Columbus Constant: Polk County’s first casualty of World War I

Published 7:00 pm Friday, April 7, 2017

Editor’s Note: This is the first of a series of articles about soldiers whose names are on the Doughboy monument in Columbus.

Columbus Garrison Constant, an unmarried farmer who lived on Friendship Road in Saluda, was one of seven children of Govan Harrison Constant and Mary Angeline Case Constant, born December 5, 1891. He would become Polk County’s first casualty of  “The Great War.” 

A soldier’s headstone marks the grave of Columbus Garrison Constant, Polk County’s first casualty of WWI, at Friendship Baptist Church. (photo submitted by Alan C. Leonard)

Columbus Constant was among the enthusiastic young men who signed up for the draft on the first national registration day, June 5, 1917. He was 25 years old, of medium height and build, with gray eyes and dark brown hair. He signed his registration card with an “x.” One of four recruits were illiterate and the Army tried to teach them the basics of reading and writing. One sergeant recalled that many of the men “…were not lacking in intelligence,” but came from areas “…where they didn’t have any schools to go to.”

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On the day after Christmas 1917, Columbus Constant was inducted into the U.S. Army at Tryon.  He was sent to Camp Jackson, now Fort Jackson, near Columbia, S.C., where recruits were received and organized, provided with uniforms and equipment, and given initial training.

Almost immediately after he arrived at Camp Jackson, Private Constant found himself in the base hospital, sick with measles. Eight days later, at 4 p.m. on January 6, 1918, he died of a secondary infection, bronchial pneumonia.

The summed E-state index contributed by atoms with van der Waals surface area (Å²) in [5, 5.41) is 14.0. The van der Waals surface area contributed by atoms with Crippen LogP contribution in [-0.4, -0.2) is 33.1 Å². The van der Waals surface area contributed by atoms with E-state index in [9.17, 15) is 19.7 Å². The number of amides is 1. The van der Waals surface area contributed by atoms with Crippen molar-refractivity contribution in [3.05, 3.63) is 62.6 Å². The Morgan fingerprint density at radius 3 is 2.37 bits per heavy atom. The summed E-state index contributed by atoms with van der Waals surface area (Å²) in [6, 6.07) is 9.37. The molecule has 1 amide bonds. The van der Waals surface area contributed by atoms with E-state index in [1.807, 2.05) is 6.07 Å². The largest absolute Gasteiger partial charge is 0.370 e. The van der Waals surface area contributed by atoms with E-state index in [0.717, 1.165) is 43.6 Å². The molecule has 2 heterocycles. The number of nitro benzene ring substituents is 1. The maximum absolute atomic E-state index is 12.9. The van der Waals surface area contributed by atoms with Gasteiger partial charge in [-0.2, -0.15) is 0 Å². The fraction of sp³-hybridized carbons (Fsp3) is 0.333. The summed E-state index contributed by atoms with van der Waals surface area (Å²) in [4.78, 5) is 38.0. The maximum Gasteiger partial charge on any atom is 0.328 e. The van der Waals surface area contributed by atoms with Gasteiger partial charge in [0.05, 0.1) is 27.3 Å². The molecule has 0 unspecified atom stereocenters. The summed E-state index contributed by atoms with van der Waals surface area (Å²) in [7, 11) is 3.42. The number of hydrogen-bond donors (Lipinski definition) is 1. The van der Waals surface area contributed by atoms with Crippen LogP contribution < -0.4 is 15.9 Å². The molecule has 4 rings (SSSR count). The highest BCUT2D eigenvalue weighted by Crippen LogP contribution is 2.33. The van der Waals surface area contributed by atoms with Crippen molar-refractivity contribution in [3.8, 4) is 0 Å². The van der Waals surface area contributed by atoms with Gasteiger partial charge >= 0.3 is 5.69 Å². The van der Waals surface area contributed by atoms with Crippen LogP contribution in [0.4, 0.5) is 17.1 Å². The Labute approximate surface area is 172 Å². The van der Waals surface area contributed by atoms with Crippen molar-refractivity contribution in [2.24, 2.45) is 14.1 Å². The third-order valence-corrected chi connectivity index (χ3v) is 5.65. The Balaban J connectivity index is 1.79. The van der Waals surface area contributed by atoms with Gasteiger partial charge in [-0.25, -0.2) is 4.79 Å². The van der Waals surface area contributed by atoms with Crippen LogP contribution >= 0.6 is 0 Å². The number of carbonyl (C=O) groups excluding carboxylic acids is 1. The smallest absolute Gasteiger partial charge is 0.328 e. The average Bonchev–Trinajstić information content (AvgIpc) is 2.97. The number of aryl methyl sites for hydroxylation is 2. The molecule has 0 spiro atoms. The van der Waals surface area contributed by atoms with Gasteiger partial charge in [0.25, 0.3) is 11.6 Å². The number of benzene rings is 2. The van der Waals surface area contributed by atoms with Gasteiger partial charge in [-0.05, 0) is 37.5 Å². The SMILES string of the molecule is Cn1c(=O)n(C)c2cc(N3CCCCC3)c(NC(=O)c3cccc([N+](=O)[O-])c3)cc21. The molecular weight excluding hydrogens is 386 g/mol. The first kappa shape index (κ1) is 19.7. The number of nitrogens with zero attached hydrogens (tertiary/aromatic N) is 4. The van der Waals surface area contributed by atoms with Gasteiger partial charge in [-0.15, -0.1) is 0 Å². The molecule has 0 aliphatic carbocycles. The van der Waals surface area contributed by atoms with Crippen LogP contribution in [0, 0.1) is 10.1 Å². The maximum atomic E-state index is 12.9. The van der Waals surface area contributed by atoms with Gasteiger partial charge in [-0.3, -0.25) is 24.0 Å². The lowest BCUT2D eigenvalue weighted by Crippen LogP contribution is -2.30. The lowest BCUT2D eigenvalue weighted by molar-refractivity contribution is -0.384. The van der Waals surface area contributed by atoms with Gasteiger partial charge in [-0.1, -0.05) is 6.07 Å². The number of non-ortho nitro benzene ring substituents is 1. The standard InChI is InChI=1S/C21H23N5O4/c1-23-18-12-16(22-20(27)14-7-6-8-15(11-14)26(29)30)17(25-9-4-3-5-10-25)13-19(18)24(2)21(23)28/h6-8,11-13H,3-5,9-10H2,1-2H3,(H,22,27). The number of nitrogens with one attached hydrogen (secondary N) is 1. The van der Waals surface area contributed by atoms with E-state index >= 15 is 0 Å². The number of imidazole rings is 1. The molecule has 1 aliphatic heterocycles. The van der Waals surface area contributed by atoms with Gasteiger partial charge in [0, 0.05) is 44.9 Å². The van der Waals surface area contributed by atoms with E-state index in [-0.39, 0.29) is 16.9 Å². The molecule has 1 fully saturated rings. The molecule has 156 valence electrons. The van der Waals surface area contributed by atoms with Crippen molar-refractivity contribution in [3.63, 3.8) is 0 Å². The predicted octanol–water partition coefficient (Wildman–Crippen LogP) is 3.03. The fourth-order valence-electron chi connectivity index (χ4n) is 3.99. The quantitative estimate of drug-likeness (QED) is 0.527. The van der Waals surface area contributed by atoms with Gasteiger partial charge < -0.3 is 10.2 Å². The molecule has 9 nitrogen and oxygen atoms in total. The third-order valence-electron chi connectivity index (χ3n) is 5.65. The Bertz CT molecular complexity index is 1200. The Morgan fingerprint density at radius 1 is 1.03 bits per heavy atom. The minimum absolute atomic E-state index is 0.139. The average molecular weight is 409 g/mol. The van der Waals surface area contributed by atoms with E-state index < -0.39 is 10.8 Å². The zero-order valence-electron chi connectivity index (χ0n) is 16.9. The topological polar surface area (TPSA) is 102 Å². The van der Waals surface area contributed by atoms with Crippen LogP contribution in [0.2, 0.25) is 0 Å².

Measles is a highly contagious airborne disease and no vaccine was available until 1963.   

Nine of 10 people who are not immune will catch measles if they share a living space with an infected person. Recruits from rural areas frequently lacked immunity, and were especially vulnerable in the crowded military camps. 

One North Carolina veteran recalled, “Do you know that we didn’t have any anesthetic, or any kind of medication to give the wounded, other than iodine and aspirin?” Antibiotics, used to treat pneumonia, did not become available until the 1940s. Many World War I deaths are attributed to pneumonia, but it was usually brought on by an illness: a bad cold, measles or the highly contagious and deadly “Spanish flu,” which attacked the respiratory system and struck down previously healthy young adults. There were 63,114 U.S. servicemen who died of disease in World War I, more than the 53,402 killed in combat. 

On January 8, 1918, just 13  days after he joined the Army, Private Constant was buried in the cemetery at Friendship Baptist Church, near his family home, just east of Saluda. A soldier’s headstone marks his grave.

– article submitted by Alan Leonard